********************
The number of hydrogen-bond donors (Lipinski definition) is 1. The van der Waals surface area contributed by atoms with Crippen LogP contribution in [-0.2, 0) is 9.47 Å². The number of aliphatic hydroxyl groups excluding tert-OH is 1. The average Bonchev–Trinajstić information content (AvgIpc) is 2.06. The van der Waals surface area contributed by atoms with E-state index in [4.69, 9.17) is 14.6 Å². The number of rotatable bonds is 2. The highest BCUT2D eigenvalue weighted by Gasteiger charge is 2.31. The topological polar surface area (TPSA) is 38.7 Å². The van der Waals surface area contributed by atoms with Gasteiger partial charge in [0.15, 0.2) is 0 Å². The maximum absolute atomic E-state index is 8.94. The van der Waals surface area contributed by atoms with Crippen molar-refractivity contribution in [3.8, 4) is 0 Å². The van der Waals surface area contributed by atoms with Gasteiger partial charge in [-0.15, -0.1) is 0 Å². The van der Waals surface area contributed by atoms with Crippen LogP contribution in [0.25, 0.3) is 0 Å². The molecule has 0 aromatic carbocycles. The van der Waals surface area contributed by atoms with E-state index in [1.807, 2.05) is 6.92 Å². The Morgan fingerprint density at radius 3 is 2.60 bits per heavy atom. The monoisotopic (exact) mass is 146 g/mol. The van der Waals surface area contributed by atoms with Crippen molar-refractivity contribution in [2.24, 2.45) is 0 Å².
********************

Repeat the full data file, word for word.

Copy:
The number of hydrogen-bond donors (Lipinski definition) is 1. The van der Waals surface area contributed by atoms with Crippen LogP contribution in [-0.2, 0) is 9.47 Å². The number of aliphatic hydroxyl groups excluding tert-OH is 1. The average Bonchev–Trinajstić information content (AvgIpc) is 2.06. The van der Waals surface area contributed by atoms with E-state index in [4.69, 9.17) is 14.6 Å². The number of rotatable bonds is 2. The highest BCUT2D eigenvalue weighted by Gasteiger charge is 2.31. The topological polar surface area (TPSA) is 38.7 Å². The van der Waals surface area contributed by atoms with Gasteiger partial charge in [0.15, 0.2) is 0 Å². The maximum absolute atomic E-state index is 8.94. The van der Waals surface area contributed by atoms with Crippen molar-refractivity contribution in [3.8, 4) is 0 Å². The van der Waals surface area contributed by atoms with Gasteiger partial charge in [-0.15, -0.1) is 0 Å². The van der Waals surface area contributed by atoms with Crippen LogP contribution in [0.25, 0.3) is 0 Å². The molecule has 0 aromatic carbocycles. The van der Waals surface area contributed by atoms with E-state index in [1.807, 2.05) is 6.92 Å². The Morgan fingerprint density at radius 3 is 2.60 bits per heavy atom. The monoisotopic (exact) mass is 146 g/mol. The van der Waals surface area contributed by atoms with Crippen molar-refractivity contribution in [2.24, 2.45) is 0 Å².